I want to ask a question about xylem in the centre of the root.

I am reading a book about transport in plants, and it reads this regarding the root structure:

Roots are subjected to vertical stresses - they have to be able to resist being pulled out of the soil.
A central core of strong xylem tissue gives ideal resistance to being uprooted and at the same time gives economy of space.

I'm confused about this passage. How does the centre of the root being xylem tissue exactly prevent the resistance to pulling forces upwards out of the soil?

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  • $\begingroup$ (+1) because this doesn't make any sense to me - I can't see why having xylem further to the centre of the root would withstand vertical stretching forces $\endgroup$ – Jam Apr 8 '18 at 19:06
  • $\begingroup$ Roots also must resist compression, as root tips push out against soil particles. $\endgroup$ – Jim Young Apr 8 '18 at 20:42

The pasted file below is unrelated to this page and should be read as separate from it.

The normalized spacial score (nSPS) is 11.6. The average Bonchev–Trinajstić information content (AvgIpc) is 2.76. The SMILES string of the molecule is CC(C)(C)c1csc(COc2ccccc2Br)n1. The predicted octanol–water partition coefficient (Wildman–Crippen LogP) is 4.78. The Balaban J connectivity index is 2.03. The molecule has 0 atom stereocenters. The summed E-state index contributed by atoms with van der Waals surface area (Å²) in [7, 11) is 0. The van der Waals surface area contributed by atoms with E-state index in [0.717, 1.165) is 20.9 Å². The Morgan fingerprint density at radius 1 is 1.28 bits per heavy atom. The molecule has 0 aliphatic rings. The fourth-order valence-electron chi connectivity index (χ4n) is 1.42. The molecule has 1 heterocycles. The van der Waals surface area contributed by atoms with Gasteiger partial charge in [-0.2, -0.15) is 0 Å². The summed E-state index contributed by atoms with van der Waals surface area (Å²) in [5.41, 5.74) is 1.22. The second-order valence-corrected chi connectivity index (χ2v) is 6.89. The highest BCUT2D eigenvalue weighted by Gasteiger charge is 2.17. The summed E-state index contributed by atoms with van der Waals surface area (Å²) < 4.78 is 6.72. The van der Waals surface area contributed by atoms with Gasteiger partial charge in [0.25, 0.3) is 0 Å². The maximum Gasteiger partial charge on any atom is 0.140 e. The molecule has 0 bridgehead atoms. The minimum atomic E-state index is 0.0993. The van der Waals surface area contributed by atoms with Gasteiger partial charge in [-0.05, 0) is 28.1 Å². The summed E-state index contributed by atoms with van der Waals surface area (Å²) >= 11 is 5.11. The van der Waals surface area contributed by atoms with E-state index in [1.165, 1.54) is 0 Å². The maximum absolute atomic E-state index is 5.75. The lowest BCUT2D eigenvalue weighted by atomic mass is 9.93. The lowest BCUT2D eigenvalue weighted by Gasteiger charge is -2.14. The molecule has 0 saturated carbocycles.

• $\begingroup$ Further, I think your diagram of root structure only applies to the young growth near the root tip, just as near the apical meristems above ground are xylem-phloem bundles separate by cambium. Between, the core of xylem (wood) covered by cambium, covered by phloem, covered by various epidermal tissues prevails in woody plants $\endgroup$ – Jim Young Apr 8 '18 at 20:45

The is something called the Pressure Stiffening Effect (turn on a coiled garden hose and watch it try and uncoil for instance), pressure in the fluid filled xylem stiffens the root, making it harder to pull out, Roots are rarely completely vertical or straight to pulling them from the soil generally involves them flexing, which the stiffening pressure resists. its the same reason an Inverted Y of steel can anchor in soil but an inverted Y of rope will not, the steel resists bending thus you have to displace all the soil above it to remove it.

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